On September 30 of the previous year, EPRA rejected UNOC’s license application, citing alleged failure to demonstrate the annual sale of 6.6 million liters of fuel, ownership of five licensed retail petrol stations, and ownership of a licensed petroleum depot.

In response, the Ugandan Minister of Energy and Mineral Development, on behalf of UNOC, requested a waiver of certain requirements for the license, deeming them not applicable, practical, or rational. The Kenyan Cabinet Secretary, Ministry of Energy and Petroleum, indicated an intention to present UNOC’s waiver request to the Kenyan Cabinet for consideration.

Following the Cabinet’s decision, the Cabinet Secretary requested EPRA to urgently review and align the petroleum import logistics arrangement in light of Uganda’s policy shift.

On November 7, 2023, a petition was filed in the High Court of Kenya at Machakos while UNOC’s reapplication remained pending with EPRA for over two weeks after resubmission.

“The High Court of Kenya at Machakos on 7 November 2023 without according the Applicant and/or UNOC a hearing, inter alia, issued conservatory orders restraining EPRA from granting an Import, Export and Wholesale of Petroleum Products (Except LPG) licence to UNOC”, the court documents read.

Additionally, the interim orders issued on November 7, 2023, which included restraining the Energy and Petroleum Regulatory Authority (EPRA) from granting a license to the Uganda National Oil Company (UNOC), were first extended from December 6, 2023, to December 19, 2023. Subsequently, on December 19, 2023, these orders were further extended to January 22, 2024.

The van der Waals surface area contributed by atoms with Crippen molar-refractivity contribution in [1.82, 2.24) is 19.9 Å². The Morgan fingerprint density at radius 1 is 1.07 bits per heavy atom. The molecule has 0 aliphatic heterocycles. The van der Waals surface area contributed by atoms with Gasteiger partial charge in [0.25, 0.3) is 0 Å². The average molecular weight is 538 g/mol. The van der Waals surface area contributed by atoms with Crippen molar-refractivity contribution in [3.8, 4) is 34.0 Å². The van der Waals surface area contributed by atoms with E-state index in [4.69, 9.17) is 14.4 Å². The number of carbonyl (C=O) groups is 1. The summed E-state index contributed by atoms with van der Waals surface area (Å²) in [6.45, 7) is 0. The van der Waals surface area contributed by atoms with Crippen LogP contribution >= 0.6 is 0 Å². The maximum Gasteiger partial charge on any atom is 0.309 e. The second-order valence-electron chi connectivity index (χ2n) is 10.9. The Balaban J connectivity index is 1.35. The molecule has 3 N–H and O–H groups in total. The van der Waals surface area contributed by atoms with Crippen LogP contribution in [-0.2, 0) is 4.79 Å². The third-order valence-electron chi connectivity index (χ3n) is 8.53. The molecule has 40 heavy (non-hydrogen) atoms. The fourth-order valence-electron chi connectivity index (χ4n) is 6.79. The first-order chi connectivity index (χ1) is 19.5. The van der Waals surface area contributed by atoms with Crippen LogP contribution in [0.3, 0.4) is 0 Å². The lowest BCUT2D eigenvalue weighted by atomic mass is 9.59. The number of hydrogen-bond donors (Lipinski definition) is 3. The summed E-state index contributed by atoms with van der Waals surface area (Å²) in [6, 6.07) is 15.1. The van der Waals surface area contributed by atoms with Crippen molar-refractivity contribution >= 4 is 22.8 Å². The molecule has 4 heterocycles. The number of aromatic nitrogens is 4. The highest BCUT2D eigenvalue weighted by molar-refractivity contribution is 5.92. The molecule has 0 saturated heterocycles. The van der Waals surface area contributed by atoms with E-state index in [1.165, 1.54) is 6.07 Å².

Uganda asserts that throughout the relevant period, it consistently sought the intervention of the Republic of Kenya to prevent its state organs from violating the principles and provisions of the Treaty and Protocols.

Uganda contends that, as a landlocked country, it possesses the right, as stipulated in the Treaty for the Establishment of the East African Community and the United Nations Convention on the Law of the Sea (to which the Republic of Kenya is a signatory), to access to and from the sea and freedom of transit through the territory of Kenya using all means of transport.

“The actions of EPRA in requiring UNOC to provide several documents and meet a raft of requirements in order for EPRA to issue the Licence is an action of the State for which the Respondent is responsible,” Ugandan AG states.

The landlocked country adds that ” the actions of the Judiciary of the Republic of Kenya in issuing the conservatory orders restraining EPRA from granting the Licence to the Applicant amounts to an action of the State for which the Respondent is responsible.”

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Uganda sues Kenya over oil importation deal